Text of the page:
A complaint: My chili and entree arrived simultaneously. You’d think that the chili would have been an appetizer, or at least the waiter would have asked if I wanted it out first. Neither was the case, and I was handed a lot of food at once. Coursing is nice. Having to shift my ready-to-eat rib platter aside so that I can get going on my chili while it’s hot is not.

Mike got the pulled pork, which came on a bun (probably uselss) with fries. He wisely asked for an extra side of sauce.

Though not mine, an enviable plate of food

Though not mine, an enviable plate of food

The pulled pork plate looked simple enough. Minimalist generic fries, no pickles(!), and a heapin’ helpin’ of lightly sauced meat on a toasted bun.

My chili looked pretty good, deep red and chunky in a deep bowl atop a dishrag on a large plate with a single crouton.

Brisket chili

Brisket chili, w/ towel garnish

My ribs looked even better, paired with ceramic ramekins of beans and slaw. I’m psyched.

Yes, I'm that asshole who photographs his food at a restaurant

Yes, I’m that asshole who photographs his food at a restaurant

Pulled Pork:

Mike’s going to have a nice afternoon balancing the books at Frankenfoods, Inc. with a belly full of this pork. He slid me a few generous shreds in exchange for a rib and a chunk of brisket from my chili. I have to say it was pretty solid pulled pork. This piggy was not particularly salted, but the seasoning was restrained and well-balanced. As I suspected, the bun/bread was useless. In fact, it just soaked up valuable, valuable sauce.

On to this sauce… it reminded us both of a sauce I used to to make. Basically I would boil down a gallon of cider vinegar with oodles of seasonings and ingredients. Their sauce was vinegary, sweet, salty. It coated the meat perfectly and complemented the seasoning of the pork. Really a nice job with the sauce.

The feedback on the pork is that it’s impressive and filling and satisfying. I enjoyed my two big bites for sure.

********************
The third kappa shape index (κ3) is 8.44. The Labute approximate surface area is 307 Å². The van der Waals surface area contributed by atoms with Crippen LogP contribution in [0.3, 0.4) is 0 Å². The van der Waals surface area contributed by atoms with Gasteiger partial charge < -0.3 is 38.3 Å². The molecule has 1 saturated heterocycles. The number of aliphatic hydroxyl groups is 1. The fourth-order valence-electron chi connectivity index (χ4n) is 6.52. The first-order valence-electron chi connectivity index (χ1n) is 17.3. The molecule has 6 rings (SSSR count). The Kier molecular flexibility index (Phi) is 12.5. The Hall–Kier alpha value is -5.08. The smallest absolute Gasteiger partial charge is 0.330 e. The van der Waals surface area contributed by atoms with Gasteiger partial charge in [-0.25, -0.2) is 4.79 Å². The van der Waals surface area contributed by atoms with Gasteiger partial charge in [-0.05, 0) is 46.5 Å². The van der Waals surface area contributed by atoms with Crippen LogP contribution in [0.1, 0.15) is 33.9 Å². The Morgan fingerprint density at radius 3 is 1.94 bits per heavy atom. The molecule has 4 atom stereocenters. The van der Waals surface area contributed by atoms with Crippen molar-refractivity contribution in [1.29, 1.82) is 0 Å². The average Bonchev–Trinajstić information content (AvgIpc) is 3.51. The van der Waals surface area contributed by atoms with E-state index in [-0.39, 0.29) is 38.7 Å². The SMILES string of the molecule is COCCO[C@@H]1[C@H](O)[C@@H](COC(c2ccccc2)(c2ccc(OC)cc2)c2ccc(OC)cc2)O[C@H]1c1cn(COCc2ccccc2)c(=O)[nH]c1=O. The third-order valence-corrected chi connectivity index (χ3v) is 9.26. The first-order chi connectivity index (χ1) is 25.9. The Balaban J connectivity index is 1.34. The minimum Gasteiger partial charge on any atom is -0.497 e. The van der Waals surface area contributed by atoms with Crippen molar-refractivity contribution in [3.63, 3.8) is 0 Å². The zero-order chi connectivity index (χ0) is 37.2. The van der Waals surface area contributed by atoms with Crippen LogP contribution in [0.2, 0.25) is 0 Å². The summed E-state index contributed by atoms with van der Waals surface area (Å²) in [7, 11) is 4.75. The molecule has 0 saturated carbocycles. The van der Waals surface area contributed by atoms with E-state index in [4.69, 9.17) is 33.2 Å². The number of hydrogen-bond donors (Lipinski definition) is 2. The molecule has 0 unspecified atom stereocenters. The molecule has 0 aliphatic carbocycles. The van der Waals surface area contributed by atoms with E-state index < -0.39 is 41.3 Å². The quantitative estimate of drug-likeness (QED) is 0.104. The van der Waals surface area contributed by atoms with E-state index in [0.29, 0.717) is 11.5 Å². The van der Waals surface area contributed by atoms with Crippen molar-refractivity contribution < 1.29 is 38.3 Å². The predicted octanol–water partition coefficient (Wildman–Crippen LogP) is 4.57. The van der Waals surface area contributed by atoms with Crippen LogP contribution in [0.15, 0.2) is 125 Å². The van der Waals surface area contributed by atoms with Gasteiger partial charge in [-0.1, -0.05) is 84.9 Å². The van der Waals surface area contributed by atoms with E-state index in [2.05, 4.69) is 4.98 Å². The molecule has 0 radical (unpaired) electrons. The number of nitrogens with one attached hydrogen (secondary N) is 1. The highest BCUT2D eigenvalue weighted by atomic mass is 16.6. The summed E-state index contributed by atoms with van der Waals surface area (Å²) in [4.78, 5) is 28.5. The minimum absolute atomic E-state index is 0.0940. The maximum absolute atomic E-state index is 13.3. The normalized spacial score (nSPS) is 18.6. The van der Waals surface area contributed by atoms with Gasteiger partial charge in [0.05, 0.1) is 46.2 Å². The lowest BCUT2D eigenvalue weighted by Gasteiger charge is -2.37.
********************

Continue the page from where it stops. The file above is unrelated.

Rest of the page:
Brisket Chili:

Chunky and flavorful. Large pieces of onion, loads of tender red beans, and huge chunks of hyper-tender brisket. Plenty of salt, but the spice is perfect. I swear I picked up on some green bell pepper flavors, but couldn’t find any pieces. It’s a great bowl of food. Everything is tender and velvety, with a nice presence in the mouth around the tongue. My only gripe with this chili (if I have to pick one) is that some of the beans were a little mealy instead of melty, but overall this was a really nice chili. Brisket is a solid chili ingredient, more so than pork in my opinion.

The crouton that came with the chili was apparently garnish not to be consumed. It didn’t taste like a typical crouton. This was clearly a slice of bread that accidentally went 80% stale and someone spritzed butter on it. I scooped some chili on the breadly wafer and took a bite and immediately regretted wasting chili on this greasy stale styrofoam display disguised as bread. It needed a silica gel warning – desiccant: do not consume.

Otherwise the chili was epic.

As amazing as the brisket chili was… I’m typing this review several hours later, and, well… I’ll let Coleman from Trading Places explain it.

"It gives me the wind, something terrible"

“It gives me the wind, something terrible”

Baby Back Pork Ribs:

Very tender with a nice smoke flavor. Some places put on too much rub before the smoke, or put on a bunch unnecessarily after the smoke, or the rub is too damned salty. None of the above here. What I liked about this rib was the tenderness. Nearly too tender, since there was very little pull back on the bite into the ribs, but the bite was better than anything I’ve ever made.

Great smoke color

Great smoke color

I’m not sure how they smoke these so that all the pink is on the convex side of the ribs, with a very deep ring.

What impresses me about these ribs is that the seasoning is modest and restrained, but done very well. The pork is respected during the cooking process to the point that the meat is the star, not the clever rub.

This shocked me: These ribs can hang with the top tier pork ribs in STL.

Sides: Beans and Slaw